Suretyship Agreement

Suretyship Agreement

A suretyship agreement is one in which a surety binds himself to a creditor for the debts of a third party, the principal debtor. The point of the agreement is to provide for security of a debt in the favour of a creditor in the event the debtor defaults. The surety’s obligation commences only if the principal debtor fails to fulfil its obligations.

What You Need To Know Before Signing A Suretyship Agreement:

  • Read the so-called fine-print;
  • It is pivotal to understand each aspect of the contract;
  • Recognise the risks involved;
  • Know the exact amount you are liable for and include interest (if applicable)
  • Term of the loan.
  • Any additional risks of liability eg. Legal fees.

At What Point Does A Debtor’s Debt Become Enforceable As Against The Surety?

  • A suretyship agreement cannot exist without a principal obligation. Therefore, the creditor can only claim the performance from the surety if the principal debtor fails to perform.
  • The intention of the Parties must be to conclude a Suretyship Agreement.
  • The General Law of Amendment Act 50 of 1956 provides that a valid suretyship agreement must be embodied in a written document.
  • The parties must agree on the extent to which the surety accepts liability and the period for which the surety can be held liable.

What Happens When You Sign A Suretyship Agreement Without The Intention Of Binding Yourself As A Surety?

Although the intention to enter into a suretyship agreement is a requirement of a valid suretyship agreement, general contract law principles dictate that it is presumed that anyone who signs a document has the intention of entering into agreement contained within that document.

A surety seeking to be released from liability in terms of suretyship agreement will have to bear the onus of convincing the court that he had no intention of entering the suretyship agreement in issue.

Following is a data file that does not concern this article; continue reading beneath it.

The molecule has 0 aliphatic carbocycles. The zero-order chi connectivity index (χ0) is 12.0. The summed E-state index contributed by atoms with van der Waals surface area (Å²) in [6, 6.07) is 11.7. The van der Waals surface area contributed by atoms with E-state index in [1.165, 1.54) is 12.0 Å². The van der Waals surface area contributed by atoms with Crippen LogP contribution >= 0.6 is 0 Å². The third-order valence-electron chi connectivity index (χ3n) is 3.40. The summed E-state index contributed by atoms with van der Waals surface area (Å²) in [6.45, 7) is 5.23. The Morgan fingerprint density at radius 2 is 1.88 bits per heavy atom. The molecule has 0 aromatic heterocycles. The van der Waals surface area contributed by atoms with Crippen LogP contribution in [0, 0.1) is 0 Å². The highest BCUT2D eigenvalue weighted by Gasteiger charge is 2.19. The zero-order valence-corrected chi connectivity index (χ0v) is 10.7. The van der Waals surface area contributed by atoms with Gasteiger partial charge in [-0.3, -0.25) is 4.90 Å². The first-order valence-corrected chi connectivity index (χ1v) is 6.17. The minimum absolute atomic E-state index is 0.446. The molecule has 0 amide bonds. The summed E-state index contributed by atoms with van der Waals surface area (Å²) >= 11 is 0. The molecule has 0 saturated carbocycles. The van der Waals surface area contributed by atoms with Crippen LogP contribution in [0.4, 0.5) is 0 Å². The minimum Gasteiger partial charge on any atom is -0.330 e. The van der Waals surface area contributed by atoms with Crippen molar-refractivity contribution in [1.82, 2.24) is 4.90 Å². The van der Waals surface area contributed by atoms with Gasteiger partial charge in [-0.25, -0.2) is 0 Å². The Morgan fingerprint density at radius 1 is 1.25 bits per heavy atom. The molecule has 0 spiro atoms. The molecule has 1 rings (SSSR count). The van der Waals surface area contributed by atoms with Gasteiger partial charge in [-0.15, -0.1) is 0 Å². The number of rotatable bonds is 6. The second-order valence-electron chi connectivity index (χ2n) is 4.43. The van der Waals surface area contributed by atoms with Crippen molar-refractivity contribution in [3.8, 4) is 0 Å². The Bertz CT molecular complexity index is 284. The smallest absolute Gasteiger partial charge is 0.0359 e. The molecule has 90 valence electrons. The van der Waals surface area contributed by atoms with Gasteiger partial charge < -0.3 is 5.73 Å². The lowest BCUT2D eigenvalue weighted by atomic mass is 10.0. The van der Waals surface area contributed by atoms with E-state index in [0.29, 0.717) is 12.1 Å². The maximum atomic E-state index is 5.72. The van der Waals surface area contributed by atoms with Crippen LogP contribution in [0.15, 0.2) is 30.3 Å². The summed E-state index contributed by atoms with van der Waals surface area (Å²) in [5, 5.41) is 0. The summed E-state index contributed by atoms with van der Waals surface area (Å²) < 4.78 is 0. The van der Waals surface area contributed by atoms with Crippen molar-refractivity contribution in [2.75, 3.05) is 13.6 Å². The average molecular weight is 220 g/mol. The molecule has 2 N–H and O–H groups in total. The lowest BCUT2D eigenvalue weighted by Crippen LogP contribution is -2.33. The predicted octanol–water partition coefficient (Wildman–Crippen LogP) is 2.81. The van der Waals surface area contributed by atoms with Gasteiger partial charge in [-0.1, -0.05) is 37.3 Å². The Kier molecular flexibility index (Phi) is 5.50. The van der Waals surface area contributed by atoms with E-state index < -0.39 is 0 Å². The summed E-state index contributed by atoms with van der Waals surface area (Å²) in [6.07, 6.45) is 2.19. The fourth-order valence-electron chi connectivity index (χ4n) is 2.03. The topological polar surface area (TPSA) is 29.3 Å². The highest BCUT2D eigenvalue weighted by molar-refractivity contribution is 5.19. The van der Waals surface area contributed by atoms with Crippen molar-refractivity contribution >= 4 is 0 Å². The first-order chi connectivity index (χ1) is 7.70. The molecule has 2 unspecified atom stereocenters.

What Happens When A Suretyship Clause Is Included In An Agreement That Is Yet To Be Signed?

Should you not wish to bind yourself as a surety, such intention needs to be clearly stated and communicated to the other parties, ahead of signature. When signing on behalf of a juristic person, which contains a suretyship clause. It is not sufficient to merely draw a line through the clause and then sign the contract. To reinforce your intention of not binding yourself as a surety you should initial next to your amendment of the contract and ensure that the creditor acknowledges this by way similarly initialling that change.

There is no principle in our law that states that should a creditor’s actions in respect of the principal debtor prejudice a surety, the surety can be released from its obligations under the deed of suretyship. The only instance where a surety is obliged to be released (totally or partially) is where there has been a breach of a legal duty or obligation owed by the creditor to the surety that was required from the creditor in terms of the principal agreement (eg. Loan agreement) and/or the deed of surety.

There is still a duty on any creditor to mitigate damages that are suffered and to take the necessary steps to ensure that the creditor does not contribute to the damages. Should a surety be of the opinion that the creditor acted negligently and did not take the required steps the onus will again be on the surety.

Make sure you are aware of all the rights and obligations contained in a Suretyship Agreement before signing it. It is very difficult to be released later on as the discretion to do so lies squarely on the creditor.

It is essential to note the nature of the agreement, the extent of the debt, and for how long you can be held liable for same. It is equally important to ensure that you are released from any past suretyship agreements that may have been signed. They can potentially come back to haunt sureties long after they sign the suretyship agreement or long after the relationship between the surer and the principal debtor has been terminated.

It is important to seek legal advice if you have any hesitation in signing a Suretyship Agreement. Why not call us at Martin Vermaak Attorneys. We help people with things like this all the time.

 

 

Savannah Bailey

Paralegal